But the Austral Plan languished and died, as the government was unable to sustain budget discipline in the face of the wars of distribution. Alfonsin resigned in 1989, with inflation headed for the ionosphere.
His elected successor, Carlos Menem, was a Peronist, though not a member of the party's ward-heeling inner circle. He announced far-reaching privatization, fiscal reform and tariff reduction, and was subsequently granted authority by Congress to rule by decree. But Menem faced the traditional Peronist problem of needing to promise more to his core constituents than the economy could deliver without rapid growth. Inflation soared again in 1990 and the beginning of 1991.
Menem, too, had an economist up his sleeve -- and a very smart one at that. Domingo Cavallo boldly locked Argentina's currency to the U.S. dollar. And he added credibility to the commitment by putting the central bank on autopilot, legally tying Argentina's money supply to the central bank's reserves of foreign currency. Meanwhile, the government's extensive business holdings, ranging from public utilities to heavy industry to petroleum, were sold, with foreigners welcome to buy in.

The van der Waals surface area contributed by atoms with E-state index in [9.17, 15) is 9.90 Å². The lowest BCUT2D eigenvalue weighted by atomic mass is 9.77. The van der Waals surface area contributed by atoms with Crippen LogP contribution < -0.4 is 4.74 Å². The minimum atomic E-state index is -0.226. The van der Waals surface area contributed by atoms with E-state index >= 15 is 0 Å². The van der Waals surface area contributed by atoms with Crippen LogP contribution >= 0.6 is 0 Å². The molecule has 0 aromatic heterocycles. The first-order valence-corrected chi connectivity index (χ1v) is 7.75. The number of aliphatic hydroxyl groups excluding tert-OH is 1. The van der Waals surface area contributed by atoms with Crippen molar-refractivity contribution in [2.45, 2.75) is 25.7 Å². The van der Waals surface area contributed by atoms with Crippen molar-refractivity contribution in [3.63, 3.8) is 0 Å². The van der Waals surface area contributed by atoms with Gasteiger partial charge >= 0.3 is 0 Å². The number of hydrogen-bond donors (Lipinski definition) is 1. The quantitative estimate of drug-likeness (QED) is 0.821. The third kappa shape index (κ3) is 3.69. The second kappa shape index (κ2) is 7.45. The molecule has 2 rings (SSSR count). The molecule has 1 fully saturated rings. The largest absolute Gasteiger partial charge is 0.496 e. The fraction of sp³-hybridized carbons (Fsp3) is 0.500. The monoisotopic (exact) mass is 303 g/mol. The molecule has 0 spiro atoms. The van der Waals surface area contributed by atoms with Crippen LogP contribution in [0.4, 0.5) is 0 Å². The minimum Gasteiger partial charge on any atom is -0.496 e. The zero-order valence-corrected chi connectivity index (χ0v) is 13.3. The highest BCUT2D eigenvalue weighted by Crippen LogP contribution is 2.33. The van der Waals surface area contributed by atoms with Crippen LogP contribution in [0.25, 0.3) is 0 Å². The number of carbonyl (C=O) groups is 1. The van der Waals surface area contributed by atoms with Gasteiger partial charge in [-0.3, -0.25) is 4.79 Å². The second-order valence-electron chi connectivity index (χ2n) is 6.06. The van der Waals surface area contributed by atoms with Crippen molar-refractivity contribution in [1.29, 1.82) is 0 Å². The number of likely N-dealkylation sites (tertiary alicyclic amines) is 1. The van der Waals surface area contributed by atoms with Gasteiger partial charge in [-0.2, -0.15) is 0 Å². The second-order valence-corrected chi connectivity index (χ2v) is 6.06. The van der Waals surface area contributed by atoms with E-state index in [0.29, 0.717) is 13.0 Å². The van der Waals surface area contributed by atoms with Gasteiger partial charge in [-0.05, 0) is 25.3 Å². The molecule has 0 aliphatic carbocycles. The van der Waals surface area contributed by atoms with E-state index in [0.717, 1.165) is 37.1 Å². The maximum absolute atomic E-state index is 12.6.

Menem and Cavallo also forced through another round of tariff cuts, exposing Argentine industry to greater competition. Levies on exports were eliminated, giving agriculture a level playing field in global markets. Total trade tripled as a percentage of GDP in the 1990s with the end of Argentina's long, disastrous experiment with by-the-bootstraps industrialization that benefitted nobody but industrialists, politicians on the take and their union allies.
The economy came out of its torpor, with high sustained growth rates. Unemployment rose -- it had to in order to make the transition from protectionism to competition. But the fact that Menem was a Peronist and controlled the patronage that fed the party machine, limited labor opposition.
But the dramatic reforms of the 1990s did not fundamentally change the political and economic cultures that stood in the way of flexibility in wages and prices, needed to keep the economy competitive. Cavallo was forced out in 1996, and thereafter the strains on the economy slowly built. Locked into an ultra-tight monetary policy dictated by the currency straitjacket, Argentina entered what amounted to a depression. With unemployment and poverty at record levels, the system finally snapped; the currency lock was broken.
Devaluation worked to turn around the economy -- and better than anybody had a right to expect. Imports declined radically, creating an unprecedented trade surplus. Moreover, local industries got a big boost, as consumer demand was deflected from imports.